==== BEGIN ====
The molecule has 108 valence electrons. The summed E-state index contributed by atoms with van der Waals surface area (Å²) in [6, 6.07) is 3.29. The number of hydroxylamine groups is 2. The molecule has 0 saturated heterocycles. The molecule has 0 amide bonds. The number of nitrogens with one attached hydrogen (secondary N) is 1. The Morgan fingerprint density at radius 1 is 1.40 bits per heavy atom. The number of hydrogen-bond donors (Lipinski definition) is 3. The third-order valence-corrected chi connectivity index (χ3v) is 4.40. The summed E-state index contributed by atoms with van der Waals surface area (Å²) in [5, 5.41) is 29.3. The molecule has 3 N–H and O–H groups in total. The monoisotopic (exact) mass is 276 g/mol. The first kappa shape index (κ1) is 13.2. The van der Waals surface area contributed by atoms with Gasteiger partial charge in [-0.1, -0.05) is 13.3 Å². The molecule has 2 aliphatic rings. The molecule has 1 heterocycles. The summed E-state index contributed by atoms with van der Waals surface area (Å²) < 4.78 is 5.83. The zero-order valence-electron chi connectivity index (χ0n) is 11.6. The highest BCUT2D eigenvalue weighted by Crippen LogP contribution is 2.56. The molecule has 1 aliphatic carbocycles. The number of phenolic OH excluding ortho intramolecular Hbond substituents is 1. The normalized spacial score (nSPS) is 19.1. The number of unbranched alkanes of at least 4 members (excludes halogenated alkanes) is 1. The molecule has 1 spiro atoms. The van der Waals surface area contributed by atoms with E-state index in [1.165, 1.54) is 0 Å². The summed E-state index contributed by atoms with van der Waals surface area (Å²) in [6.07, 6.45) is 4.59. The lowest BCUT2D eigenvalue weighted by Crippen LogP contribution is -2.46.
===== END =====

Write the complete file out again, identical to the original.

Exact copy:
The molecule has 108 valence electrons. The summed E-state index contributed by atoms with van der Waals surface area (Å²) in [6, 6.07) is 3.29. The number of hydroxylamine groups is 2. The molecule has 0 saturated heterocycles. The molecule has 0 amide bonds. The number of nitrogens with one attached hydrogen (secondary N) is 1. The Morgan fingerprint density at radius 1 is 1.40 bits per heavy atom. The number of hydrogen-bond donors (Lipinski definition) is 3. The third-order valence-corrected chi connectivity index (χ3v) is 4.40. The summed E-state index contributed by atoms with van der Waals surface area (Å²) in [5, 5.41) is 29.3. The molecule has 3 N–H and O–H groups in total. The monoisotopic (exact) mass is 276 g/mol. The first kappa shape index (κ1) is 13.2. The van der Waals surface area contributed by atoms with Gasteiger partial charge in [-0.1, -0.05) is 13.3 Å². The molecule has 2 aliphatic rings. The molecule has 1 heterocycles. The summed E-state index contributed by atoms with van der Waals surface area (Å²) < 4.78 is 5.83. The zero-order valence-electron chi connectivity index (χ0n) is 11.6. The highest BCUT2D eigenvalue weighted by Crippen LogP contribution is 2.56. The molecule has 1 aliphatic carbocycles. The number of phenolic OH excluding ortho intramolecular Hbond substituents is 1. The normalized spacial score (nSPS) is 19.1. The number of unbranched alkanes of at least 4 members (excludes halogenated alkanes) is 1. The molecule has 1 spiro atoms. The van der Waals surface area contributed by atoms with E-state index in [1.165, 1.54) is 0 Å². The summed E-state index contributed by atoms with van der Waals surface area (Å²) in [6.07, 6.45) is 4.59. The lowest BCUT2D eigenvalue weighted by Crippen LogP contribution is -2.46.